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Stalking is criminal activity consisting of the repeated following and harassing of
another person. Stalking is a distinctive form of criminal activity composed of a
series of actions that taken individually might constitute legal behavior. For example, sending flowers, writing love notes, and waiting for someone outside her place of work are actions that, on their own, are not criminal. When these actions are coupled with an intent to instill fear or injury, however, they may constitute a pattern of behavior that is illegal. Though anti-stalking laws are gender neutral, most stalkers are men and most victims are women.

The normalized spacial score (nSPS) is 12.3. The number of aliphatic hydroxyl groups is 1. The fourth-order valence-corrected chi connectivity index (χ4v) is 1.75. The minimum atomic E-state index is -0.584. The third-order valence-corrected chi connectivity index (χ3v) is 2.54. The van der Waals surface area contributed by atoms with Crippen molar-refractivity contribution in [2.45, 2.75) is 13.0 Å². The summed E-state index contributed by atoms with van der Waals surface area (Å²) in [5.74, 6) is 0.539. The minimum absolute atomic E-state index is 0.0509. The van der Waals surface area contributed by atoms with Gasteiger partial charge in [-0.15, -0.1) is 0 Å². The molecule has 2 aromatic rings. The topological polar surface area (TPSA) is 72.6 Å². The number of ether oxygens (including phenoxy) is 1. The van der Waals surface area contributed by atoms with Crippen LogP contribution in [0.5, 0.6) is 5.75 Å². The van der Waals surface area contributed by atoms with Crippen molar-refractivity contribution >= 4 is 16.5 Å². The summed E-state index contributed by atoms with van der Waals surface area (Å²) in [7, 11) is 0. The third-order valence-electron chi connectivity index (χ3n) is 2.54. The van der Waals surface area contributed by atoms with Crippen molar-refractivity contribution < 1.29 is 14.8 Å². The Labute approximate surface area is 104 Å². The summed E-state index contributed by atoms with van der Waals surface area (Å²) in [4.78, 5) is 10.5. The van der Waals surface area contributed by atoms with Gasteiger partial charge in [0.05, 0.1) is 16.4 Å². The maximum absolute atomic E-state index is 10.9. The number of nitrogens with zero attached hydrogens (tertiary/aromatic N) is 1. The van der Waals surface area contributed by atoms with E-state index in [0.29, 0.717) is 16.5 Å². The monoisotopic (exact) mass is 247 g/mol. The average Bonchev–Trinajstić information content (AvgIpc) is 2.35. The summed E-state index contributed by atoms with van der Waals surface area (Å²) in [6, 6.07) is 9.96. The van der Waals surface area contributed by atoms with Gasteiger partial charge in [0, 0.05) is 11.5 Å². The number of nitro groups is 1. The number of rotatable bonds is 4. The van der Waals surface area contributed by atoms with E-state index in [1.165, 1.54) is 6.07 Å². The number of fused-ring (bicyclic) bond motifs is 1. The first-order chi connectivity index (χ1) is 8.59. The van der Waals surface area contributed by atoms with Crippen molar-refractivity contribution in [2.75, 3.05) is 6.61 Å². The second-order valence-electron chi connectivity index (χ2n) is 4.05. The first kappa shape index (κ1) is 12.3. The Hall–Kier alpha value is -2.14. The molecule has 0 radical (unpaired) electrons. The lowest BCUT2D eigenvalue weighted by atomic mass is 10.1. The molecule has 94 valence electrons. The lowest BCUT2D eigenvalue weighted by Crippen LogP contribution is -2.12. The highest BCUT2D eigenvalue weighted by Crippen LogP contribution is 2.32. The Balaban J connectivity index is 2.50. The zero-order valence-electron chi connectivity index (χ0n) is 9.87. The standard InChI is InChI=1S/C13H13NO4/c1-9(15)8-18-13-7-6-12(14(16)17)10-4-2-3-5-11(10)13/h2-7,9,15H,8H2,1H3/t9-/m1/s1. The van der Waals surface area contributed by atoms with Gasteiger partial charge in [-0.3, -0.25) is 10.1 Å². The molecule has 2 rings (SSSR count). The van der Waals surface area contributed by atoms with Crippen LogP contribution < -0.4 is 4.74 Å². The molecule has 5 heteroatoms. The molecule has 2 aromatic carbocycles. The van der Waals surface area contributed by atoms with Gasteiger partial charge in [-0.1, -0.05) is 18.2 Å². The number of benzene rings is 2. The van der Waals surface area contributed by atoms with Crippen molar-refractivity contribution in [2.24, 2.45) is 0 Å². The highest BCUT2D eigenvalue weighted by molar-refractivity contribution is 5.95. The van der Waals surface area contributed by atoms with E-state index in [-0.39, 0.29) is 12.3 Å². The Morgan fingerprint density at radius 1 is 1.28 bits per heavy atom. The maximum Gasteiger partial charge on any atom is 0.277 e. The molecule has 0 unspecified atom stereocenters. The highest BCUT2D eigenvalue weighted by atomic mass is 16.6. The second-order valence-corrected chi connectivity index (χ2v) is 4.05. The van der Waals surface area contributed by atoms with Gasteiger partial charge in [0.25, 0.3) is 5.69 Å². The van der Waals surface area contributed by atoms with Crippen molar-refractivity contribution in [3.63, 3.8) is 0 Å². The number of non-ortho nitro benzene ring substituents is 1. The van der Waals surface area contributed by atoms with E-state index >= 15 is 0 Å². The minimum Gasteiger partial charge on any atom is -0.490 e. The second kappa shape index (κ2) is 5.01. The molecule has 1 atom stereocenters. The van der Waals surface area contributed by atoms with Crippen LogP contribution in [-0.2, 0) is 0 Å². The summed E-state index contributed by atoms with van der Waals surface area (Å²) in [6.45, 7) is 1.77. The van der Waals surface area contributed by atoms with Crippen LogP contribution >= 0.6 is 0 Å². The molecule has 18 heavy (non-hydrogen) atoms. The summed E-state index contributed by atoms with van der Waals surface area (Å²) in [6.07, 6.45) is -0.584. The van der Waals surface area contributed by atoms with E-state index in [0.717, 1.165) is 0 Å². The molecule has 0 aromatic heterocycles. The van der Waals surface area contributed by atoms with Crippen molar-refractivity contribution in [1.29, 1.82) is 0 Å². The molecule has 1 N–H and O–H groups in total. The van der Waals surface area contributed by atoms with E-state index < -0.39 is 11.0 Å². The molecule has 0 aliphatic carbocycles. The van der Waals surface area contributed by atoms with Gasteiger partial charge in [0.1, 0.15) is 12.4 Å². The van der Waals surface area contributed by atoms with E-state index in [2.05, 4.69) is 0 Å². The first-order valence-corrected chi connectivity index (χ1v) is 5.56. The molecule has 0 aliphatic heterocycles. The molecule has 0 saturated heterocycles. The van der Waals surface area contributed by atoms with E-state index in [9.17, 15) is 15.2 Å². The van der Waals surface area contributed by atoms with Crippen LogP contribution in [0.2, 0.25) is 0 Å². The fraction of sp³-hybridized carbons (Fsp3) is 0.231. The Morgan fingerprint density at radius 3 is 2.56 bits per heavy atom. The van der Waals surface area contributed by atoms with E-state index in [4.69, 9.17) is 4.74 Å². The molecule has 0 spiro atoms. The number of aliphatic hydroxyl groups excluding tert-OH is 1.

Stalking first attracted widespread public concern when a young actress named Rebecca Shaeffer, who was living in California, was shot to death by an obsessed fan who had stalked her for two years. The case drew extensive media coverage and revealed how widespread a problem stalking was to both celebrity and non celebrity victims. Until the enactment of anti-stalking laws, police had little power to arrest someone who behaved in a threatening but legal way. Even when the suspect had followed his victim, sent her hate mail, or behaved in a threatening manner, the police were without legal recourse. Law enforcement could not take action until the suspect acted on his threats and assaulted or injured the victim.
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